A Mental Journey


SKU e-book Category

175 in stock


By Paul M.F. Smith

ISBN: 978-1-84991-060-6
Published: 2010
Pages: 88
Key Themes: depression, anxiety, OCD, stigma


This is a story of four individuals battling anxiety, depression, agoraphobia and obssessive-compulsions. It covers their beginnings, how they came to where they are at the start of the story, and how they end up where they are at the end of the story, and the rocky road they travel inbetween, supporting and being there for each other as they come together to inform the wider public how it feels to suffer a mental illness and the stigmas that they carry. All the while they are fighting against their inner demons. This is a mixture of fact and fiction, though unsure of where one ends and another begins. It tries to cover the different elements of the characters troubles, and finishes on a positive note, still afflicted by mental illness, but all the better for the support of one another and teaching the general public on what it is like to live with a mental illness.

About the Author

Paul Smith was born and raised in South Yorkshire, now living in south-west Scotland, and he has suffered with cronic depression on and off for the past ten years, along with a mild form of ocd, and a couple of phobias for good measure. These have affected his life in many ways, from socialising and making friends, to struggling to do a job and even using a telephone.

It has also affected his sleep to varing degrees and impeded his self esteem for many years. Paul feels this is a genetic affliction, as both his Mother and her Father, along with Paul’s sister have suffered with depression. He has also had varied experiences and problems with medication, and three separate occasions of counselling sessions.

Book Extract

Mark Gibbs sat at his computer, looking for autographs to buy on Ebay.
Mark was an obsessive collector of autographs. He got a tremendous buzz every time he found one that he was looking for and an even bigger buzz when he won one of them. Mark enjoyed the anticipation of waiting for them to arrive in the post, unpacking them and placing them lovingly into one of his jam-packed autograph albums. Then he would move onto the next one. The buzz was gone as far as his last purchase was concerned. He had to wait for the next ‘fix’, the next ‘big find’, then it would begin again.

He did love his autograph collection, but it was just a distraction, an attempt to distract him from the impending darkness that was looming in the near future.
Mark could feel it – the feeling was all around him, in the air, following him everywhere he went. No amount of praying and obsessive repetitions would stop what was coming. It was something that was out of his hands, and that terrified Mark. For what was coming would change his life forever.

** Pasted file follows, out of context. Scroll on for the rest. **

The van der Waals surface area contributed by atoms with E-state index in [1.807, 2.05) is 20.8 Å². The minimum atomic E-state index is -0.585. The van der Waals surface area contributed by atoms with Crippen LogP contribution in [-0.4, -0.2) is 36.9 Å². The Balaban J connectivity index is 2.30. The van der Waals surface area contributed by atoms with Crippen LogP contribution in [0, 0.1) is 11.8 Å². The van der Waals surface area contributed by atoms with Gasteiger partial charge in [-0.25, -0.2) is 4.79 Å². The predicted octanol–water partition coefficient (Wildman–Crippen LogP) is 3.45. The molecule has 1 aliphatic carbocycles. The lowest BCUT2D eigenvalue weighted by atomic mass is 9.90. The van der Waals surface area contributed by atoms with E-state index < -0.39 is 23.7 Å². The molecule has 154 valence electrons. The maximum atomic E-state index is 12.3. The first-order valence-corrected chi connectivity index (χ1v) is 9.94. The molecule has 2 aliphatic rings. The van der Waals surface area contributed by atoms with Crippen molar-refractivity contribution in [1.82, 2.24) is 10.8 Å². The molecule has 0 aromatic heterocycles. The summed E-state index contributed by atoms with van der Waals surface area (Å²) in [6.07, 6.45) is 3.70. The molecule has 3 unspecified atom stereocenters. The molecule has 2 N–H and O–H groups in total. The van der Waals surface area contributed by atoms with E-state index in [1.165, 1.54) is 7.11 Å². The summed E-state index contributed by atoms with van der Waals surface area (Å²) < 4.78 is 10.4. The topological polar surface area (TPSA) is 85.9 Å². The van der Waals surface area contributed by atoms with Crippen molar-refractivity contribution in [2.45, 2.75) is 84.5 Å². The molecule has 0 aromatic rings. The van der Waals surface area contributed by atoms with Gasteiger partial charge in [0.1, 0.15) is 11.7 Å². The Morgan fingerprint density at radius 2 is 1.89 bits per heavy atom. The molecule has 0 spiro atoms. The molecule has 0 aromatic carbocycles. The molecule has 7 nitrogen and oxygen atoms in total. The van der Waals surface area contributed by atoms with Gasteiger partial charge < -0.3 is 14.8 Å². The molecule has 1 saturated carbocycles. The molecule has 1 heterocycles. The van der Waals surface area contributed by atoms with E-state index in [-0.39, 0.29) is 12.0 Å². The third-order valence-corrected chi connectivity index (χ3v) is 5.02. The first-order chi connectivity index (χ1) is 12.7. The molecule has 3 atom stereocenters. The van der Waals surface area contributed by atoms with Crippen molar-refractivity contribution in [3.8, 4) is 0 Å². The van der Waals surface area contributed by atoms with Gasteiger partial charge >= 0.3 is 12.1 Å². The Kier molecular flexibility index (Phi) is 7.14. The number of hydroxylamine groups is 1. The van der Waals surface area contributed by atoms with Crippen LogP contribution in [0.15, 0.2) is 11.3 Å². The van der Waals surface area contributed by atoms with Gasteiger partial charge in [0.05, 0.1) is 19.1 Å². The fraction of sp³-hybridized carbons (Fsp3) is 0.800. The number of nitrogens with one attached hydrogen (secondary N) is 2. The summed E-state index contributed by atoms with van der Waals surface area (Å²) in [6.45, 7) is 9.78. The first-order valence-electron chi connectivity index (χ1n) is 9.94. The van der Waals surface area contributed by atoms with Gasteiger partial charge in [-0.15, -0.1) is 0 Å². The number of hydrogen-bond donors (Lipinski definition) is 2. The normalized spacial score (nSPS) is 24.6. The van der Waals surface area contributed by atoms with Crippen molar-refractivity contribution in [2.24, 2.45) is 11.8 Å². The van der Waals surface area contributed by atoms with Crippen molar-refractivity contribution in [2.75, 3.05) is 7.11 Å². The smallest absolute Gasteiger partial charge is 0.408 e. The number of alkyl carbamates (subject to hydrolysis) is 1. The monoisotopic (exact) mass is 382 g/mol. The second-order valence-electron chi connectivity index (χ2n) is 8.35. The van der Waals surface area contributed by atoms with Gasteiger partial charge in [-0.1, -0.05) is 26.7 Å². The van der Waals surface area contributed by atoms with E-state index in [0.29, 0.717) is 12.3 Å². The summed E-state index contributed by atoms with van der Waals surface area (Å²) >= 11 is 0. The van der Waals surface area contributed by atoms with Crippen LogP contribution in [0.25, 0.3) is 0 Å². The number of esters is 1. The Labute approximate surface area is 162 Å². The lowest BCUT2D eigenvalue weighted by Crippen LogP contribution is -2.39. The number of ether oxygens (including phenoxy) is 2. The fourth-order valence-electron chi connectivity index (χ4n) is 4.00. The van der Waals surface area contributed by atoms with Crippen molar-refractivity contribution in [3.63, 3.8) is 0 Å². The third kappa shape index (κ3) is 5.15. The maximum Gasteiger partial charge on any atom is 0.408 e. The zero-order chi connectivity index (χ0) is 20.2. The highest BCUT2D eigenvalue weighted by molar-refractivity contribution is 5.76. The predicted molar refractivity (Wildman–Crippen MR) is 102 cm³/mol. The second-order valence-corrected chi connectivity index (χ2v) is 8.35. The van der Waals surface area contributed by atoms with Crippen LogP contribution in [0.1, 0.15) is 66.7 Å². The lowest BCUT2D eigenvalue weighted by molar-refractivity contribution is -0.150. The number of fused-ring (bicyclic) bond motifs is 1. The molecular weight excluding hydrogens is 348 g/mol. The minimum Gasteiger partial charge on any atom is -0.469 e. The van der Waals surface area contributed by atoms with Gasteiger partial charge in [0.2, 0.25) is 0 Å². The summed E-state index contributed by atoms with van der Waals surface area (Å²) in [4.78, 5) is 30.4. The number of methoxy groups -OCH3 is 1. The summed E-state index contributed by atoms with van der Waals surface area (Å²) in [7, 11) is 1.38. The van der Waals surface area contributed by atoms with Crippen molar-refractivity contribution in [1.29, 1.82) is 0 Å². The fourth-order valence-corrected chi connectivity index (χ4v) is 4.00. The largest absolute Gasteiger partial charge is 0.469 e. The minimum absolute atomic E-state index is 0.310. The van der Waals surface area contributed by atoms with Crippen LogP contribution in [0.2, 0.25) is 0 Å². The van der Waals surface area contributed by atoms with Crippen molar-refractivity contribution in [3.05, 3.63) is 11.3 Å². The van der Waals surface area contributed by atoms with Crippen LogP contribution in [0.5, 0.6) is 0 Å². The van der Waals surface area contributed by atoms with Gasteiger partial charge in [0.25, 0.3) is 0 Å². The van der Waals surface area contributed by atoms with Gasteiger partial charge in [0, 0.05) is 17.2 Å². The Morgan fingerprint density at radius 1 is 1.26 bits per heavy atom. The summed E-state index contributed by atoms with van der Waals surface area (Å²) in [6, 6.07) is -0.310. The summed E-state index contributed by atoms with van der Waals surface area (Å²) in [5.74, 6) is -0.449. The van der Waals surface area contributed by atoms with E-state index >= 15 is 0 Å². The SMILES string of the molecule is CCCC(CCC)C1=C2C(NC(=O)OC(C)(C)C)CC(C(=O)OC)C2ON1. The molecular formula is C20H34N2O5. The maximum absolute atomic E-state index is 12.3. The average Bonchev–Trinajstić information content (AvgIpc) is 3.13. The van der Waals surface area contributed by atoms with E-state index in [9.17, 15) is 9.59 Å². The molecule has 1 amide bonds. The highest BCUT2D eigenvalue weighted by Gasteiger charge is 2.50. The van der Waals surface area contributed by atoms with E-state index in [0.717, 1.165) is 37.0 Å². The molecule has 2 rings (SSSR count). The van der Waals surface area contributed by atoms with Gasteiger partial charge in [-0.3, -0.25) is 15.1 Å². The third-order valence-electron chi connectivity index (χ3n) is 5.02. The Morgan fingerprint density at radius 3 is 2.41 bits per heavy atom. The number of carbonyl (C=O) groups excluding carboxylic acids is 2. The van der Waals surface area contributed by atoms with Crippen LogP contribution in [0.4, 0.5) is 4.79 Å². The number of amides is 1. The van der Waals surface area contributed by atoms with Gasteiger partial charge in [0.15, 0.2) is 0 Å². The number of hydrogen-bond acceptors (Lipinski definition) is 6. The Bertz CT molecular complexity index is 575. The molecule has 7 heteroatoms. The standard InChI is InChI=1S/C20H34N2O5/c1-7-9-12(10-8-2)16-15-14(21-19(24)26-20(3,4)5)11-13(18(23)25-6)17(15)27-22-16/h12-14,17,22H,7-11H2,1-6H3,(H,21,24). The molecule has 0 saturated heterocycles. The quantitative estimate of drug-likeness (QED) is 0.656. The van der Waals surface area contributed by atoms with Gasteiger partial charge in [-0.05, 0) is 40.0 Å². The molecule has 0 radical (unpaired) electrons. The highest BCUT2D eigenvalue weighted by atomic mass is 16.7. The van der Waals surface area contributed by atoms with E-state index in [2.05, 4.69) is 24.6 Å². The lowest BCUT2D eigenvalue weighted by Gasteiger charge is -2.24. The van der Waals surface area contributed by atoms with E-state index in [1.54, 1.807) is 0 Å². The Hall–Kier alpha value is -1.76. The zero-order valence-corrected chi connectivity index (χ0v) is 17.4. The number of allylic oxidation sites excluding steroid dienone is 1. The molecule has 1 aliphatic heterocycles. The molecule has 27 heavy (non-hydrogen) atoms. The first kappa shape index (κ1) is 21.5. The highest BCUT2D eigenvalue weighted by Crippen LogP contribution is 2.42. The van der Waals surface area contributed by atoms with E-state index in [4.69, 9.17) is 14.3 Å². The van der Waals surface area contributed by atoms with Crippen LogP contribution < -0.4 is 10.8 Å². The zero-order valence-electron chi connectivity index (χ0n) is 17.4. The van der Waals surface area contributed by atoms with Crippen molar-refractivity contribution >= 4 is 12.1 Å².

Mark’s mother had been ill, on and off, for the past three and a half years – in and out of hospital, treatments, check up’s, worrying and waiting for important phone-calls. For the majority of that time she had kept in good spirits and kept positive despite the set-backs, but a bad reaction to some of her treatment had left her bedridden in hospital. She rallied despite all of this. But the knocks kept on coming, relentlessly, like rain hammering against the window. And now it had built up to this.

His mother was at home, which he and the rest of the family had dearly wanted, as had she. Though Mrs. Gibbs wasn’t the woman that Mark had grown up with anymore – a lady he loved and cherished, and who had been Mark’s best friend, not just his Mum, for always. She was quieter and more humble, as though there was very little fight left in her. She had fought and fought, trying and trying to regain her health, and now she was like a wounded soldier, trudging through the battlefield, trying to find her way back to base. She had wanted to come home.

The local nurses came and did what they could, but it was mainly window dressing with everyone seemingly waiting for the inevitable end. Even Mrs Gibbs seemed resigned to this. Mark couldn’t stand to see his strong, fearless and funny Mum reduced to a humble shell of her former self. It tore him up inside. He could feel himself aching such was his sadness, feeling his own will and strength buckling under the strain of the torment, under the strain of feeling utterly helpless.


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